Tertre Daugay renamed Chateau Quintus
- Monday 6 February 2012
According to official records, a US federal trademark registration was filed for Chateau Quintus on 16 November 2011. A separate trademark for Le Dragon de Quintus - which is likely to be the property's second wine - was filed on the same day.
The 16-ha Saint Emilion estate, which Domaine Clarence Dillon bought last summer, was owned by Count Leo de Malet-Roquefort, and run by his son Alexandre de Malet-Roquefort with Stephane Derenoncourt as consultant.
According to the official press release, the chateau stands on the site of a watch tower built to defend the village of Saint Emilion. It ascribes the name change to ‘New owners, a new philosophy, a new name…’ and to the fact that it is now the company's fifth wine, after the red and white wines of Pessac Leognan, Haut-Brion and La Mission Haut-Brion.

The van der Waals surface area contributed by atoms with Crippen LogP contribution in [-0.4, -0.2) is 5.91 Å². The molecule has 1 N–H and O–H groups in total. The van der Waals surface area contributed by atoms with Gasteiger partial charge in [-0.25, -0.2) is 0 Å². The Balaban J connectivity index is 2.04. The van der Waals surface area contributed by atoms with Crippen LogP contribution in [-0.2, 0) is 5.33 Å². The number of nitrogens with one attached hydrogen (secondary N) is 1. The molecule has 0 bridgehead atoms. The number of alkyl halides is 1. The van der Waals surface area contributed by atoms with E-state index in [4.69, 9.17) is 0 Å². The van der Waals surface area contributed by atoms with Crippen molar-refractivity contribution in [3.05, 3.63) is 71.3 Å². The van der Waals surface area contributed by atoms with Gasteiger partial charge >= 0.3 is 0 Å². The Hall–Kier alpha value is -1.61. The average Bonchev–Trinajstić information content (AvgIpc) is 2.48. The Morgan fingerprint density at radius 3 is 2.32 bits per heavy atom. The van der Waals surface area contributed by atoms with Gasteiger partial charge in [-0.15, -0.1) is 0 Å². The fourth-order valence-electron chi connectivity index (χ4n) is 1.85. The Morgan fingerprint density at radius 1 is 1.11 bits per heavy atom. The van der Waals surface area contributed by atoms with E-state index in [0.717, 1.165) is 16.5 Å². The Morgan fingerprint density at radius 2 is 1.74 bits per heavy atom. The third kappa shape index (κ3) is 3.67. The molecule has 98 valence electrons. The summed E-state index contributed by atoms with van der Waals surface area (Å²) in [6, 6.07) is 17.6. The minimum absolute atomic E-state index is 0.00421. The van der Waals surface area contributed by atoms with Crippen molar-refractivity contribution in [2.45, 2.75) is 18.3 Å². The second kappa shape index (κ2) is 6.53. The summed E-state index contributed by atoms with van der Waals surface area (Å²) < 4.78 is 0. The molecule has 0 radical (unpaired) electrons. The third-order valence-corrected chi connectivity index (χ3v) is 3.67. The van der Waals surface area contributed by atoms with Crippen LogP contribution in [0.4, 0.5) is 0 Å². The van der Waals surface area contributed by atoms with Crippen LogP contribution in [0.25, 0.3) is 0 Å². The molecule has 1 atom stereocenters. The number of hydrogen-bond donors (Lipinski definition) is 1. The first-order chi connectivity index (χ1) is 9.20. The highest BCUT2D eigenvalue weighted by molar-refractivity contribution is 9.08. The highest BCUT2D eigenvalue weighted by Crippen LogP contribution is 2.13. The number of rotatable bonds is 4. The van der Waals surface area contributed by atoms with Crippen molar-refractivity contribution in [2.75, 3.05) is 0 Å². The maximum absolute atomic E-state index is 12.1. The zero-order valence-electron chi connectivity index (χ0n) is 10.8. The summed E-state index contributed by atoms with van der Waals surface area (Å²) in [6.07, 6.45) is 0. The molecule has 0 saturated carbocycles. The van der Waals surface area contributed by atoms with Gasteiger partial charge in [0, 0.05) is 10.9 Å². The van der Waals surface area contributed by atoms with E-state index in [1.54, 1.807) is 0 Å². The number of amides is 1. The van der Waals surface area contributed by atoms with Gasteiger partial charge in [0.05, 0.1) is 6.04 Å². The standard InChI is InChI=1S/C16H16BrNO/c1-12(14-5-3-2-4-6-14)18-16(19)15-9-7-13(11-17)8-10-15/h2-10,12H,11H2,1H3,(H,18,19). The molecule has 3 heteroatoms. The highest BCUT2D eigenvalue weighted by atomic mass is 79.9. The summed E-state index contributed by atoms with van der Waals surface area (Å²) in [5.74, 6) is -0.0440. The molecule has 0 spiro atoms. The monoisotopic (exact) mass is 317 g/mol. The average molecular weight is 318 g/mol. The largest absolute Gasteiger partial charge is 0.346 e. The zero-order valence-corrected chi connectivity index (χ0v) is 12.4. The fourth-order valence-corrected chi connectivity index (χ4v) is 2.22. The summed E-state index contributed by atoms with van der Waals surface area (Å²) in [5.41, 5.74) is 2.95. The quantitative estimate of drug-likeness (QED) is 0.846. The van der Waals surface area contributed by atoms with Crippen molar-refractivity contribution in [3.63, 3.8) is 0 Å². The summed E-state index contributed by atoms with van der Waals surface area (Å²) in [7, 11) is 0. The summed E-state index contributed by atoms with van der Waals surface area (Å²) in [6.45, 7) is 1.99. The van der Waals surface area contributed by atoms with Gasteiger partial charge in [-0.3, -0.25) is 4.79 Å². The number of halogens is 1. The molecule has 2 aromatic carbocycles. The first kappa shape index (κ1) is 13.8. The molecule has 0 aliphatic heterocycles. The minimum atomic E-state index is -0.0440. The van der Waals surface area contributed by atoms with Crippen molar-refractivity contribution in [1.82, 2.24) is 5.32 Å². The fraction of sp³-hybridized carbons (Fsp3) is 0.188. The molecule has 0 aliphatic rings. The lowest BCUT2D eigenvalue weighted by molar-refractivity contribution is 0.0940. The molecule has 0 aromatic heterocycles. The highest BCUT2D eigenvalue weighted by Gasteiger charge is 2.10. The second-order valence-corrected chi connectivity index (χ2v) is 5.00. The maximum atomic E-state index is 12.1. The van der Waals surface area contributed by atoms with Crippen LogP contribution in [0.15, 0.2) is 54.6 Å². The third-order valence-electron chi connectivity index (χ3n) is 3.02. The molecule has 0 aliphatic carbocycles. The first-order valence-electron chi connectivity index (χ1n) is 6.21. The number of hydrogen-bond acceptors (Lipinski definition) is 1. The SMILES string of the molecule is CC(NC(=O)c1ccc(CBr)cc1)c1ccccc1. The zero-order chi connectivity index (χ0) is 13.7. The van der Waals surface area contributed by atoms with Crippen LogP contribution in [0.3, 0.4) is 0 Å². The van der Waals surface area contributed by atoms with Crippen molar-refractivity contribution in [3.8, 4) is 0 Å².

‘The Gallo-Romans, creators of the vineyards of Saint-Emilion, had the habit of naming their fifth child Quintus … Domaine Clarence Dillon has decided to pay homage to its glorious predecessors by re-baptising their growth Château Quintus.’
According to the statement, Tertre Daugay ‘was featured between 1844 and 1848 among the 14 most sought-after and most expensive wines of Saint-Emilion.’
The estate was demoted in the 2006 St Emilion classification and reinstated in 2010. Decanter described the 2005 as the 'best-ever' from the property.
A new St Emilion classification is being announced in June 2012. The wines of Quintus will be shown during En Primeur in Bordeaux during the week of 2 April 2012.